Contenders for the government’s Rural Broadband Initiative are beating the publicity drum, with both Vector and the New Zealand Regional Fibre Group announcing moves related to their bids today.
The New Zealand Regional Fibre Group released a statement this morning noting that its members have submitted coordinated responses to the Government’s EOI (request for expressions of interest), while Vector has posted an update on its bid on the NZ Stock Exchange website.
The NZRFG statement notes: “The group is planning extensive coverage in the 19 zones specified by the government, ensuring fibre is delivered to at least 94 per cent of rural schools – with potential to connect the entire country to fibre – should NZRFG members become Local Fibre Companies through the Government selection process”.
Many NZRFG members are electricity lines companies, and NZRFG chief executive Vaughan Baker says this gives NZRFG a natural advantage.
“Because so many of our members are already integrated in their respective communities with electricity lines networks, we understand the needs of the rural community and have those needs firmly in our sights.”
The NZRFG envisages a bid that includes a mixture of fixed fibre, mobile and wireless technologies.
Meanwhile, Vector says in a statement posted on the NZX website this afternoon that its bid, which covers rural regions surrounding north, west and southern Auckland, would see speeds of 1Gbit/s provided, more than that minimum 100Mbit/s specified in the Government EOI.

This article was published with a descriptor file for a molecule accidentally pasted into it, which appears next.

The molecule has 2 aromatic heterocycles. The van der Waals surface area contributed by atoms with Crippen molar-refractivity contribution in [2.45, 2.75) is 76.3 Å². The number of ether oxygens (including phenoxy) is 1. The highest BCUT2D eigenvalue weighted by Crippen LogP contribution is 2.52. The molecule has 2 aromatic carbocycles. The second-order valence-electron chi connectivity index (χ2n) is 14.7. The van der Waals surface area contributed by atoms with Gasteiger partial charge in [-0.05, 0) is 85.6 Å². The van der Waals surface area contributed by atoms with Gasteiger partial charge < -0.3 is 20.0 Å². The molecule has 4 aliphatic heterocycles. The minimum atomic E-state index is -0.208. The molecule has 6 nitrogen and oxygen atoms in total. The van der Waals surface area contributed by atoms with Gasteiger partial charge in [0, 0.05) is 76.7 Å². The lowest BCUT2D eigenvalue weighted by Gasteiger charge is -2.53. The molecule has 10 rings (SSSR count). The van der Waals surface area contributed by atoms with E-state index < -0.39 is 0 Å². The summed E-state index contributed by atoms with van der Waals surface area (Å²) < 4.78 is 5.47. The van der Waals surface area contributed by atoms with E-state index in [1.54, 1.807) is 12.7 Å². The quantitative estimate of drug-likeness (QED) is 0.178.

That will come by way of an extension of Vector’s existing fibre network in the region, targeting the health and education sectors.
“While the fibre extension is specifically targeting schools and health facilities, it could also eventually improve broadband access to rural customers by supporting and extending the range of fixed, wireless and cellular technologies,” Vector CEO Simon Mackenzie says in the statement.
“We have identified the agriculture, aquaculture and viticulture sectors, along with the tourism, creative and service industries as potential users of high speed broadband in rural Auckland.” The deadline for responses to the EOI was May 31. The government expects to release the first Requests for Proposals for the Rural Broadband Initiative in August. It is envisaged that allocating funding to successful bidders will start before the end of the year.